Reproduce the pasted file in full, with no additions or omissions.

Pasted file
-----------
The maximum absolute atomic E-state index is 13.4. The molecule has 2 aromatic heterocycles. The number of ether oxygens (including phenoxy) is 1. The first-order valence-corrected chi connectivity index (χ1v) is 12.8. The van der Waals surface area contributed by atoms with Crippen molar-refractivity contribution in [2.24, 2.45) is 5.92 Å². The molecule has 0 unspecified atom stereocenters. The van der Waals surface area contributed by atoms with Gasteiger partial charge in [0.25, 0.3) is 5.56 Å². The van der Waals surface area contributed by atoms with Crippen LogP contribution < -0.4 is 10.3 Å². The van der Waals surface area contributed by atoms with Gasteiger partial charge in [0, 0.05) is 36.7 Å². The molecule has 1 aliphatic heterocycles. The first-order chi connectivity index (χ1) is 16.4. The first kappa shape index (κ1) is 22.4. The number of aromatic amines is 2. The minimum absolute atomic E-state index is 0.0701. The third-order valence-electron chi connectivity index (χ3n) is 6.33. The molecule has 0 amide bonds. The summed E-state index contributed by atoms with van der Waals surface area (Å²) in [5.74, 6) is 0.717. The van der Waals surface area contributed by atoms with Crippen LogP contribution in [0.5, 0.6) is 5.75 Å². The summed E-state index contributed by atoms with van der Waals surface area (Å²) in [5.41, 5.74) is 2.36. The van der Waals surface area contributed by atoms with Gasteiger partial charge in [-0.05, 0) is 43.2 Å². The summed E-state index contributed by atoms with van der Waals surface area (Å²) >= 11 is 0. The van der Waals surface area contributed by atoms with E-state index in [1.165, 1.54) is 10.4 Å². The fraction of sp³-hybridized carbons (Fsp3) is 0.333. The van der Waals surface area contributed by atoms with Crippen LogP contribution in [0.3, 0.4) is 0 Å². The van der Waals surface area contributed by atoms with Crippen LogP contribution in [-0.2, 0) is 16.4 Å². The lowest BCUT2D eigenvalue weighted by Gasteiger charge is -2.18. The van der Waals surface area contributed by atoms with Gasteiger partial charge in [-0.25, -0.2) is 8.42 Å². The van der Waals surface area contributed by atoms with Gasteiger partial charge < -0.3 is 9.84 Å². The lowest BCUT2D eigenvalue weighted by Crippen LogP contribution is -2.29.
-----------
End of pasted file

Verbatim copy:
The maximum absolute atomic E-state index is 13.4. The molecule has 2 aromatic heterocycles. The number of ether oxygens (including phenoxy) is 1. The first-order valence-corrected chi connectivity index (χ1v) is 12.8. The van der Waals surface area contributed by atoms with Crippen molar-refractivity contribution in [2.24, 2.45) is 5.92 Å². The molecule has 0 unspecified atom stereocenters. The van der Waals surface area contributed by atoms with Gasteiger partial charge in [0.25, 0.3) is 5.56 Å². The van der Waals surface area contributed by atoms with Crippen LogP contribution < -0.4 is 10.3 Å². The van der Waals surface area contributed by atoms with Gasteiger partial charge in [0, 0.05) is 36.7 Å². The molecule has 1 aliphatic heterocycles. The first-order chi connectivity index (χ1) is 16.4. The first kappa shape index (κ1) is 22.4. The number of aromatic amines is 2. The minimum absolute atomic E-state index is 0.0701. The third-order valence-electron chi connectivity index (χ3n) is 6.33. The molecule has 0 amide bonds. The summed E-state index contributed by atoms with van der Waals surface area (Å²) in [5.74, 6) is 0.717. The van der Waals surface area contributed by atoms with Crippen LogP contribution in [0.5, 0.6) is 5.75 Å². The summed E-state index contributed by atoms with van der Waals surface area (Å²) in [5.41, 5.74) is 2.36. The van der Waals surface area contributed by atoms with Gasteiger partial charge in [-0.05, 0) is 43.2 Å². The summed E-state index contributed by atoms with van der Waals surface area (Å²) >= 11 is 0. The van der Waals surface area contributed by atoms with E-state index in [1.165, 1.54) is 10.4 Å². The fraction of sp³-hybridized carbons (Fsp3) is 0.333. The van der Waals surface area contributed by atoms with Crippen LogP contribution in [0.3, 0.4) is 0 Å². The van der Waals surface area contributed by atoms with Crippen LogP contribution in [-0.2, 0) is 16.4 Å². The lowest BCUT2D eigenvalue weighted by Gasteiger charge is -2.18. The van der Waals surface area contributed by atoms with Gasteiger partial charge in [-0.25, -0.2) is 8.42 Å². The van der Waals surface area contributed by atoms with Gasteiger partial charge < -0.3 is 9.84 Å². The lowest BCUT2D eigenvalue weighted by Crippen LogP contribution is -2.29.